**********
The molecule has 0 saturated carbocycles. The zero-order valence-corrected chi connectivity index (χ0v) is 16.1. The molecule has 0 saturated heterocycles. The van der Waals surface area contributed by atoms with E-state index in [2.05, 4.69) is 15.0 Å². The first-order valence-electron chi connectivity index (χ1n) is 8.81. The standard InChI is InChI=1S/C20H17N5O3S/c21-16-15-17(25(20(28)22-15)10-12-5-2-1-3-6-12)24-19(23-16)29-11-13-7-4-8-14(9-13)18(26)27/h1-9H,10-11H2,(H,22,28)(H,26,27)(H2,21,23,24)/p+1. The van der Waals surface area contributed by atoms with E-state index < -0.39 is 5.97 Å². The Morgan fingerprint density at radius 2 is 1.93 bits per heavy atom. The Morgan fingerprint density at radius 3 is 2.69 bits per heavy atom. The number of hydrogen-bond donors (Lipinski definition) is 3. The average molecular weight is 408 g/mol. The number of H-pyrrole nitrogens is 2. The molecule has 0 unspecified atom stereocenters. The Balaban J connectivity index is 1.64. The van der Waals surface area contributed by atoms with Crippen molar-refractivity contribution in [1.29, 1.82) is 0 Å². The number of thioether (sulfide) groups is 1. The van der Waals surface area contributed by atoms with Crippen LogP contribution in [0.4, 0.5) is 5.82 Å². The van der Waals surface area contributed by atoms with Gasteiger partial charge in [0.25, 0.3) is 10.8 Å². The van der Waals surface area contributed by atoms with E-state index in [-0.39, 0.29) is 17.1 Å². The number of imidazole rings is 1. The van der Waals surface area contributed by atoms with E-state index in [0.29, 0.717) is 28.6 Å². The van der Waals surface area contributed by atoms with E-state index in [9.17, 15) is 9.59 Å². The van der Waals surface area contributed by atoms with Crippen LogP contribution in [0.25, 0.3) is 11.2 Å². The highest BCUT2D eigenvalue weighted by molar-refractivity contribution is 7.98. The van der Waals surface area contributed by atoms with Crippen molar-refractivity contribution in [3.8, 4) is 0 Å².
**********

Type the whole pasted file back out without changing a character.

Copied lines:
The molecule has 0 saturated carbocycles. The zero-order valence-corrected chi connectivity index (χ0v) is 16.1. The molecule has 0 saturated heterocycles. The van der Waals surface area contributed by atoms with E-state index in [2.05, 4.69) is 15.0 Å². The first-order valence-electron chi connectivity index (χ1n) is 8.81. The standard InChI is InChI=1S/C20H17N5O3S/c21-16-15-17(25(20(28)22-15)10-12-5-2-1-3-6-12)24-19(23-16)29-11-13-7-4-8-14(9-13)18(26)27/h1-9H,10-11H2,(H,22,28)(H,26,27)(H2,21,23,24)/p+1. The van der Waals surface area contributed by atoms with E-state index < -0.39 is 5.97 Å². The Morgan fingerprint density at radius 2 is 1.93 bits per heavy atom. The Morgan fingerprint density at radius 3 is 2.69 bits per heavy atom. The number of hydrogen-bond donors (Lipinski definition) is 3. The average molecular weight is 408 g/mol. The number of H-pyrrole nitrogens is 2. The molecule has 0 unspecified atom stereocenters. The Balaban J connectivity index is 1.64. The van der Waals surface area contributed by atoms with Crippen molar-refractivity contribution in [1.29, 1.82) is 0 Å². The number of thioether (sulfide) groups is 1. The van der Waals surface area contributed by atoms with Crippen LogP contribution in [0.4, 0.5) is 5.82 Å². The van der Waals surface area contributed by atoms with Gasteiger partial charge in [0.25, 0.3) is 10.8 Å². The van der Waals surface area contributed by atoms with E-state index in [-0.39, 0.29) is 17.1 Å². The number of imidazole rings is 1. The van der Waals surface area contributed by atoms with E-state index in [0.29, 0.717) is 28.6 Å². The van der Waals surface area contributed by atoms with E-state index in [9.17, 15) is 9.59 Å². The van der Waals surface area contributed by atoms with Crippen LogP contribution in [0.25, 0.3) is 11.2 Å². The highest BCUT2D eigenvalue weighted by molar-refractivity contribution is 7.98. The van der Waals surface area contributed by atoms with Crippen molar-refractivity contribution in [3.8, 4) is 0 Å².